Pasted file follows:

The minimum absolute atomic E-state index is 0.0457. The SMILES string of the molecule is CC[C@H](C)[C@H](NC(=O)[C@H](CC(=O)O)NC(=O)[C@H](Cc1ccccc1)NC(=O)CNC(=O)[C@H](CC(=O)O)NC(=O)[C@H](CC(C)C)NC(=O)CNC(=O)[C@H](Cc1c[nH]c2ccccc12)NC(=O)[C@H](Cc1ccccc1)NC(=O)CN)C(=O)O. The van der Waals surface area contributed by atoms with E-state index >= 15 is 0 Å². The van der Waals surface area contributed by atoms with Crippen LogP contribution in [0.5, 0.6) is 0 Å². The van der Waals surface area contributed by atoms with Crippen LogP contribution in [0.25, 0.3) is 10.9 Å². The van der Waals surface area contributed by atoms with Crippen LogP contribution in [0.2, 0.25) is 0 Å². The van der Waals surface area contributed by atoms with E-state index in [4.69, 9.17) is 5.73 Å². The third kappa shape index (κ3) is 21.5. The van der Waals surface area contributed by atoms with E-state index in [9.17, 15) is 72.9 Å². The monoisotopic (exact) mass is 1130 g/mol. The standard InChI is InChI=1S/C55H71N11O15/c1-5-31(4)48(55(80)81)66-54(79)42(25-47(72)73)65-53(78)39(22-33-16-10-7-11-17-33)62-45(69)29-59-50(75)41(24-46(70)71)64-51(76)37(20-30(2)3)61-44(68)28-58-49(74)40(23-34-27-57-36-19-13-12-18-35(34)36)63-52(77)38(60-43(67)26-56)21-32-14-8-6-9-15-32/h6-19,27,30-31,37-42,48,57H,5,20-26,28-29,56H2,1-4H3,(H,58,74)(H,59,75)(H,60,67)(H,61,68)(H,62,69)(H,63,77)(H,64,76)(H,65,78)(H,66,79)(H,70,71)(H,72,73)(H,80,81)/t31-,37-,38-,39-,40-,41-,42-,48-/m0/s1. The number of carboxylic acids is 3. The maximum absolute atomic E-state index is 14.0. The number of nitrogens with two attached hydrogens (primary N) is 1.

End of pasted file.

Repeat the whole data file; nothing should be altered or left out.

The minimum absolute atomic E-state index is 0.0457. The SMILES string of the molecule is CC[C@H](C)[C@H](NC(=O)[C@H](CC(=O)O)NC(=O)[C@H](Cc1ccccc1)NC(=O)CNC(=O)[C@H](CC(=O)O)NC(=O)[C@H](CC(C)C)NC(=O)CNC(=O)[C@H](Cc1c[nH]c2ccccc12)NC(=O)[C@H](Cc1ccccc1)NC(=O)CN)C(=O)O. The van der Waals surface area contributed by atoms with E-state index >= 15 is 0 Å². The van der Waals surface area contributed by atoms with Crippen LogP contribution in [0.5, 0.6) is 0 Å². The van der Waals surface area contributed by atoms with Crippen LogP contribution in [0.25, 0.3) is 10.9 Å². The van der Waals surface area contributed by atoms with Crippen LogP contribution in [0.2, 0.25) is 0 Å². The van der Waals surface area contributed by atoms with E-state index in [4.69, 9.17) is 5.73 Å². The third kappa shape index (κ3) is 21.5. The van der Waals surface area contributed by atoms with E-state index in [9.17, 15) is 72.9 Å². The monoisotopic (exact) mass is 1130 g/mol. The standard InChI is InChI=1S/C55H71N11O15/c1-5-31(4)48(55(80)81)66-54(79)42(25-47(72)73)65-53(78)39(22-33-16-10-7-11-17-33)62-45(69)29-59-50(75)41(24-46(70)71)64-51(76)37(20-30(2)3)61-44(68)28-58-49(74)40(23-34-27-57-36-19-13-12-18-35(34)36)63-52(77)38(60-43(67)26-56)21-32-14-8-6-9-15-32/h6-19,27,30-31,37-42,48,57H,5,20-26,28-29,56H2,1-4H3,(H,58,74)(H,59,75)(H,60,67)(H,61,68)(H,62,69)(H,63,77)(H,64,76)(H,65,78)(H,66,79)(H,70,71)(H,72,73)(H,80,81)/t31-,37-,38-,39-,40-,41-,42-,48-/m0/s1. The number of carboxylic acids is 3. The maximum absolute atomic E-state index is 14.0. The number of nitrogens with two attached hydrogens (primary N) is 1.